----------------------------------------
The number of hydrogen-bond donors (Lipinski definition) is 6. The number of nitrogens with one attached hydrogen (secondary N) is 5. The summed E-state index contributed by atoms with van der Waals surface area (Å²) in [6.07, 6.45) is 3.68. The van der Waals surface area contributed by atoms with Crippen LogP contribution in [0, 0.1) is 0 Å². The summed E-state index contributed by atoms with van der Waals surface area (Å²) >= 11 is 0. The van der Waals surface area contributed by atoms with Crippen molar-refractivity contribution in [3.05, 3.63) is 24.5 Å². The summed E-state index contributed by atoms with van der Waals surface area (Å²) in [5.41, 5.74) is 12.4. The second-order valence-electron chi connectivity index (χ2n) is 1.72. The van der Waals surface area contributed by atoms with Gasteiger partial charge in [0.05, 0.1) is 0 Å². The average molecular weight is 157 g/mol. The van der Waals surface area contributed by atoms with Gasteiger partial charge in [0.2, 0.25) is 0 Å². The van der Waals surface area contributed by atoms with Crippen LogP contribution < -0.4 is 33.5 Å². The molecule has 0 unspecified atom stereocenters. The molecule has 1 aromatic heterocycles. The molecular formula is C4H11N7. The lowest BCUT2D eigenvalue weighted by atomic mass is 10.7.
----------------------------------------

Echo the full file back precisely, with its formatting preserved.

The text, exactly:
The number of hydrogen-bond donors (Lipinski definition) is 6. The number of nitrogens with one attached hydrogen (secondary N) is 5. The summed E-state index contributed by atoms with van der Waals surface area (Å²) in [6.07, 6.45) is 3.68. The van der Waals surface area contributed by atoms with Crippen LogP contribution in [0, 0.1) is 0 Å². The summed E-state index contributed by atoms with van der Waals surface area (Å²) >= 11 is 0. The van der Waals surface area contributed by atoms with Crippen molar-refractivity contribution in [3.05, 3.63) is 24.5 Å². The summed E-state index contributed by atoms with van der Waals surface area (Å²) in [5.41, 5.74) is 12.4. The second-order valence-electron chi connectivity index (χ2n) is 1.72. The van der Waals surface area contributed by atoms with Gasteiger partial charge in [0.05, 0.1) is 0 Å². The average molecular weight is 157 g/mol. The van der Waals surface area contributed by atoms with Gasteiger partial charge in [0.2, 0.25) is 0 Å². The van der Waals surface area contributed by atoms with Crippen LogP contribution < -0.4 is 33.5 Å². The molecule has 0 unspecified atom stereocenters. The molecule has 1 aromatic heterocycles. The molecular formula is C4H11N7. The lowest BCUT2D eigenvalue weighted by atomic mass is 10.7.